W e b w o r d

Vol. 1, No. 2: MARCH-APRIL 1997



Charles Petrie

Stanford Center for Design Research


The Internet was designed to survive a nuclear war. But can it survive capitalism?


The answer depends on what you mean by "the Internet": function or technology?

If you identify the Internet by its historical functions and how well it performs them, then it has already been at least gravely wounded. I'm talking here about the traditional academic services: e-mail, telnet, and FTP.

E-mail, mind you, is better than ever. Last year, for the first time, I could reach almost all of my friends who were not computer scientists by e-mail. But new e-mail is different from the old Internet e-mail. MIME and Web-compliant standards are going to force me off my creaky TOPS-20 MM command-line mailer soon (for those who think computing started with Unix, this was a DEC operating system). And some days I get new messages faster than I can type a response.

All this is better than the bad old days when there was a relatively small community of users exchanging short ASCII messages. And since e-mail is asynchronous, this change has not made network performance an issue.

Unfortunately, the case is not so rosy for telnet and FTP. Since the mid-eighties, I've traveled around the world carrying only a virtual computer, secure in the knowledge that an Internet terminal awaited me at the next stop. I'd just telnet back to my host machine, and pretend I hadn't left. Because I've been in a Unix world most of that time, I could X-host display and have my home monitor's display on the local host. This has sadly changed.

Now, even if I just want a command-line connection via telnet, distance interaction is so slow as to be almost unusable. The original design latency for single-byte packets echoing characters has long been exceeded. Similarly, FTP sessions now take much longer than in the past decade. Telnet, along with FTP, drove the first, original Internet, and those functions are near death.


The wealth and ubiquity of the Web now simply defy description. Never mind what's new on the Web today - everything is there. But along with the new volume of MIME-laden e-mail, this mountainous landscape of information is a new burden for the old underlying Internet technology. Is it buckling?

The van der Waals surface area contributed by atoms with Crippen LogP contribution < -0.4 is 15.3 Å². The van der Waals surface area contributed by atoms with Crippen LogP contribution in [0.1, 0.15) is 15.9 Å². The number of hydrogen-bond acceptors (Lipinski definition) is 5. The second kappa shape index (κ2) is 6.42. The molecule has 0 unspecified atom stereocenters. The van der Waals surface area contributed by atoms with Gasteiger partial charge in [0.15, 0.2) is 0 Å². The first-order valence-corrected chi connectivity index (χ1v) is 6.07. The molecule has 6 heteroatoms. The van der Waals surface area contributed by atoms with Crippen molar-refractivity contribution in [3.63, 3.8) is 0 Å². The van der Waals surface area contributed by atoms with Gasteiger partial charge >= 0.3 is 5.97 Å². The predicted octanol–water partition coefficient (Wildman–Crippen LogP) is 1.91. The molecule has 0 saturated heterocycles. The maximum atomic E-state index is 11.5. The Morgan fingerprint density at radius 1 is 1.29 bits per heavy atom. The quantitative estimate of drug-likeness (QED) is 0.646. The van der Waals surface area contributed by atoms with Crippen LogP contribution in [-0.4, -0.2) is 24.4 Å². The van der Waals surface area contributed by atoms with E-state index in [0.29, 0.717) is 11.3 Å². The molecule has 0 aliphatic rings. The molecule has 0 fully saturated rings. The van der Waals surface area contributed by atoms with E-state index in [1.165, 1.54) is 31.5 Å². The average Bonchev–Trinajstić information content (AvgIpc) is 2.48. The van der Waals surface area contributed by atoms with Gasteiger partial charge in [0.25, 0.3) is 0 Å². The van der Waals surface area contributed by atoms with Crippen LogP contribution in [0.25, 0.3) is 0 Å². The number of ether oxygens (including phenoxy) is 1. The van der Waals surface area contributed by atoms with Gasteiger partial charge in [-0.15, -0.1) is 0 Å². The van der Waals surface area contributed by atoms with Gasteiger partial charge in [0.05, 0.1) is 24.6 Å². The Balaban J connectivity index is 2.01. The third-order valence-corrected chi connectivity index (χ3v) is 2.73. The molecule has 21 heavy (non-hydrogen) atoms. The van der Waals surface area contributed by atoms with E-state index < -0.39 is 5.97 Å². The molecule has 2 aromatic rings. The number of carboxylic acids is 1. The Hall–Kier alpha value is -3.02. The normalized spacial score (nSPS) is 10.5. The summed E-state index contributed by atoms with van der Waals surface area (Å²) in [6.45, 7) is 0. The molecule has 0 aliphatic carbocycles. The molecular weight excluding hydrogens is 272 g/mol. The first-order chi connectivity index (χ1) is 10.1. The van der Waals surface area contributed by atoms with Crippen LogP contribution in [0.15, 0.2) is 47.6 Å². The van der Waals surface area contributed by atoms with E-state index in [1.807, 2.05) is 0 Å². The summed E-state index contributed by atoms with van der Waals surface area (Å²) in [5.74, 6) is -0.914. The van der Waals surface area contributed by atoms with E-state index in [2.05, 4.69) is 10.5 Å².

Robert Metcalfe predicted it would collapse catastrophically in 1996. George Gilder said it wouldn't. Gilder was right and he had the right major reason: People keep adding to the Internet resources, especially now that it's commercial. It's simply a good thing over six million dollars were poured into the Internet every day on the average in 1996. No one now doubts there is a market here, and no one can then doubt that enough investment will be poured in to make the Internet work.

But will the old IP technology support the load even with commercial shoring? Can it survive Web-TV and networked appliances?

Someone told me recently that the Internet slows down after 5pm each day. Gee, is that PST or GMT? I told him the problem is almost certainly the capacity of his local ISP. And if they didn't fix it, he should switch. That's the beauty of moving the Internet to the private marketplace. Each ISP competes by providing better service for the dollar, and this means adding resources to the Internet. If nothing else, the AOL debacle last August - where 6.2 million subscribers lost access to the Internet for 19 hours - points up that performance problems for most people are caused less by the Net global infrastructure than by their local provider.

Re-enforcing the investment by industrial users and the ISPs is the growth of the telecom's investment in new high-volume lines and the development of new NAPs, better router switching technology, and faster protocols (for example, HTTP 1.1). The Internet is not going down; it's stretching its backbones, growing up.


The Internet may certainly look different as an adult than it does as this gangly teenager. For example, independent ISPs may be a temporary phenomenon now that telecoms are changing their business model from selling data pipelines to offering Internet access. Broadcasting over "push" channels may catch on. (It's certainly appealing to those who want to cash in on a new TV-like industry.) Intranets and extranets and Internet 2 are leading the way to private nets. ATM is becoming increasingly used.

Flat rates are under attack by the US telecoms at the same time the world markets have opened up for competition. The domain namespace is exploding. The biggest new Internet markets may be in Europe and Japan rather than the US. Some form of e-cash is around the corner, and Metcalfe is pushing e-mail postage.

These are the kind of changes that make the Internet newly fascinating. Who knows how it will turn out?

We're facing an emerging Internet wrapped into our toasters and morphed into a jungle of connections and economic policies that will make your current long-distance phone choices look simple. It's not your dad's Internet anymore. The amazing news is that the basic technology designed to survive WWIII seems to be surviving the WWW.

The Internet is dead. Long live the Internet.

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